Melbourne Star sits idle after one year as no solid buyer emerges
With the one-year anniversary approaching since Docklands’ iconic Melbourne Star shut down, the sale of the giant observation wheel appears to be no closer.
The 120-metre-tall waterfront wheel closed for good last September during the COVID-19 pandemic when its operating company MB Star Properties Pty Ltd went into liquidation.
The wheel, which opened in 2008 and cost an estimated $100 million to build, looked destined for the scrap heap until multiple parties expressed interest in buying the landmark structure just weeks after its closure.
But the Docklands Chamber of Commerce chief executive Shane Wylie said he was disappointed that no solid buyer had emerged since the wheel had been abandoned.
“We are on the external of conversations regarding the Melbourne Star so aren’t aware of every machination, however it is disappointing that the administrators are taking so long to reach a decision,” he said.
“We’d love to see it stay as a feature of The District but if that’s not possible we’d like to see a decision made on it sooner rather than later. There has been too much procrastination on key decisions in Docklands.
“We’re all aware that the longer the Star stays still the harder it will be to engineer into a working attraction again.”
Liquidator Andrew Hewitt of Grant Thornton said talks with interested parties were ongoing, adding “different parties will have different aspirations for it”.
“There’s lots of moving parts to it but what I’m pleased with is we’ve currently got a couple of parties well engaged in the process,” he told Docklands News.
“We would be keen to move it forward as quickly as we can but it’s a very unique asset, and it hasn’t moved, it hasn’t operated for a year, so there’s lots of due diligence that parties looking to do deal with it need to do to understand it.”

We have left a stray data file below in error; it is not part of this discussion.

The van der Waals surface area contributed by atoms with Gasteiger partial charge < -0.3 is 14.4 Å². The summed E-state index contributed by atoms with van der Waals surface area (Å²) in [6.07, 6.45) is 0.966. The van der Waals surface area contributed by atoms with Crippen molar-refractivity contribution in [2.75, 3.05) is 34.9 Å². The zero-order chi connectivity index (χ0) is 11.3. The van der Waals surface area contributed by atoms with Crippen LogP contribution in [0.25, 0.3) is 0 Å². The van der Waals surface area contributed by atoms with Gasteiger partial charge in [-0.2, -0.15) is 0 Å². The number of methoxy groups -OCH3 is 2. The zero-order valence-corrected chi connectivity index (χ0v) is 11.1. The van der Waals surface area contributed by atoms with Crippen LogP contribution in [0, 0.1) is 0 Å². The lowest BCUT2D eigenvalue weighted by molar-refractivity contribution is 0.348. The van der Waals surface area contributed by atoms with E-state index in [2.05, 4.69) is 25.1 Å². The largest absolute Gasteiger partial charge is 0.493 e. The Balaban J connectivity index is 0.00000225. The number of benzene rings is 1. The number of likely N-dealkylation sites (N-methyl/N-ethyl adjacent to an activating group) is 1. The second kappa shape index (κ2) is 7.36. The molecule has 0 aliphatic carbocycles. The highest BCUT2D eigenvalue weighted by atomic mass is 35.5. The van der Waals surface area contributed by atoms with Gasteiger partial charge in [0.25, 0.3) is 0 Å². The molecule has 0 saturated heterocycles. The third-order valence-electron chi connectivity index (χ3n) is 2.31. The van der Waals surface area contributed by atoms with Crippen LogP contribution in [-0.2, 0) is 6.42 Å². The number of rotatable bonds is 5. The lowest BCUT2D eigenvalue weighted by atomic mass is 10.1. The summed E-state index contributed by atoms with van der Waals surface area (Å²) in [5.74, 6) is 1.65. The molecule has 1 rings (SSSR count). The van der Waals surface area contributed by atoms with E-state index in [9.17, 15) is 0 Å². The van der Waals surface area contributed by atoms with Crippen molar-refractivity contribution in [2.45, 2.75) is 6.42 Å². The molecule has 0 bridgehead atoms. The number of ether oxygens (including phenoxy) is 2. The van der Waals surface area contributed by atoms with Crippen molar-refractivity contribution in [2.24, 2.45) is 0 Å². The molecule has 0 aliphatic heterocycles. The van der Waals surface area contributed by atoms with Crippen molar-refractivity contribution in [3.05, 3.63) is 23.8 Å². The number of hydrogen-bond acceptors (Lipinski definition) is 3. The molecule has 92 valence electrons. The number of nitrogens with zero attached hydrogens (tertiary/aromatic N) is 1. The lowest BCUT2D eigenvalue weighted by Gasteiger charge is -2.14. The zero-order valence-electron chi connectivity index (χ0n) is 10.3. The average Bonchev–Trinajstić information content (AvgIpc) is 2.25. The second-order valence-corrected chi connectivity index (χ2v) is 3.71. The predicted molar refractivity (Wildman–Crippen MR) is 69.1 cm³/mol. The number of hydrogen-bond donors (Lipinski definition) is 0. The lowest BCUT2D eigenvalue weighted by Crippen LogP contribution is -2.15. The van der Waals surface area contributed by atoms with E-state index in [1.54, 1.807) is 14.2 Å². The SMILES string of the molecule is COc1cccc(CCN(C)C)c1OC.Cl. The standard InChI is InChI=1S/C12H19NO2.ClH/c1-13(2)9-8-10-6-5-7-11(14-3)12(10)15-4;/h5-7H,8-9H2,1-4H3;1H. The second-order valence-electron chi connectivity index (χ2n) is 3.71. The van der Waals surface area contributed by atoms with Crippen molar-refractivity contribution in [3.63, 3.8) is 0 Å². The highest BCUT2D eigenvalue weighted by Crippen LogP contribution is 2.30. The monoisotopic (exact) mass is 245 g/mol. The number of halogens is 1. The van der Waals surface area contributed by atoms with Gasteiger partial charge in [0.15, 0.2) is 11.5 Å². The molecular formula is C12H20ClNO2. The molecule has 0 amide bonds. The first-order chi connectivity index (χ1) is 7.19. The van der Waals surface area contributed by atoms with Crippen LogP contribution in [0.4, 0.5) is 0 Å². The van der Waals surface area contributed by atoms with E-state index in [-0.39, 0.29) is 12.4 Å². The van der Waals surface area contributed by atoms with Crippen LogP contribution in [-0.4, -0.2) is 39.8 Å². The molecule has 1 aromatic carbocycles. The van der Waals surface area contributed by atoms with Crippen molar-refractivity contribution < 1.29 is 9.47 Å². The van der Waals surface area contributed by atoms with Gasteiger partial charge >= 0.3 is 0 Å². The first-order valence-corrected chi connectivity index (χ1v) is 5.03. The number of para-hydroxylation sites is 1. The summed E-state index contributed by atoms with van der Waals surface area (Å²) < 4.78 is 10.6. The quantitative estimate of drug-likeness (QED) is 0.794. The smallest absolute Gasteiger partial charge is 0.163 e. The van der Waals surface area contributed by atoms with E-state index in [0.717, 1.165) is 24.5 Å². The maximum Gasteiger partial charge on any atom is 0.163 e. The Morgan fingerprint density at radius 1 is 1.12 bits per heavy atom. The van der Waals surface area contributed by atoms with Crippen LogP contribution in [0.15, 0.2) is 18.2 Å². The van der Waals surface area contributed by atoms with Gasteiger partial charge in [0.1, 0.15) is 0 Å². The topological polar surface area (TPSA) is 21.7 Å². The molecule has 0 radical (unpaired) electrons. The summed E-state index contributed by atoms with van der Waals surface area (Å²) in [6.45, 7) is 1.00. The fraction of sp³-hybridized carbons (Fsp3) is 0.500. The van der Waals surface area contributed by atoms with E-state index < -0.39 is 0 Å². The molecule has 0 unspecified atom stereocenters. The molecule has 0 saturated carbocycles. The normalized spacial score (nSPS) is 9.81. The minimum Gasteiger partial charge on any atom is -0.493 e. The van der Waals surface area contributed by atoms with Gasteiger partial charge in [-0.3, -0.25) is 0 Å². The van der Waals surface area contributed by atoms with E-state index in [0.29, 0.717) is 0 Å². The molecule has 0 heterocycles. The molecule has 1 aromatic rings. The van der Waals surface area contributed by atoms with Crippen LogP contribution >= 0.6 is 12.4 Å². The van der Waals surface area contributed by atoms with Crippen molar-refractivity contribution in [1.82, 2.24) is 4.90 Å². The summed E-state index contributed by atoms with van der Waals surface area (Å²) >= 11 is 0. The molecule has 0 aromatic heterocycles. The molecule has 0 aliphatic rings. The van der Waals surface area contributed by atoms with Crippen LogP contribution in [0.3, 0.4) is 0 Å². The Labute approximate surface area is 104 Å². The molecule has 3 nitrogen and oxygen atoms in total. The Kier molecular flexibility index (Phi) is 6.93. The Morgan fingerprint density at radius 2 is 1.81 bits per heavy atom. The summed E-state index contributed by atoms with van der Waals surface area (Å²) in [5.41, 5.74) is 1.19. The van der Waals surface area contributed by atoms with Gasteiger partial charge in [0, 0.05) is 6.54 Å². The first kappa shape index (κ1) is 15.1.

He said the sale process was not like listing a car on Car Sales and then being able to “flog it” to the highest bidder.
“It’s a much more difficult and a much more complex asset than that. And it’s a significant investment for whichever party decided to deal with it,” Mr Hewitt said.
“They are clearly doing their due diligence; to get it up and rolling again is going to require teams of people, and we all understand some of the challenges of resourcing and logistics.”
Asked if the interested parties were offshore or Australian, Mr Hewitt said this could not be disclosed due to confidentiality agreements having been signed.
In January, Mr Hewitt said, “a number of” parties had entered into non-disclosure agreements but the Christmas period had “slowed things down a bit”.
Earlier this year, leading architect firm Bates Smart pitched a bold plan proposing the observation wheel be moved to the Yarra River’s edge in what it described as a “golden opportunity”. •
Caption: Iconic Melbourne Star at night, before it closed last September, 2021.
Photo: Tomas Vyšniauskas, Unsplash.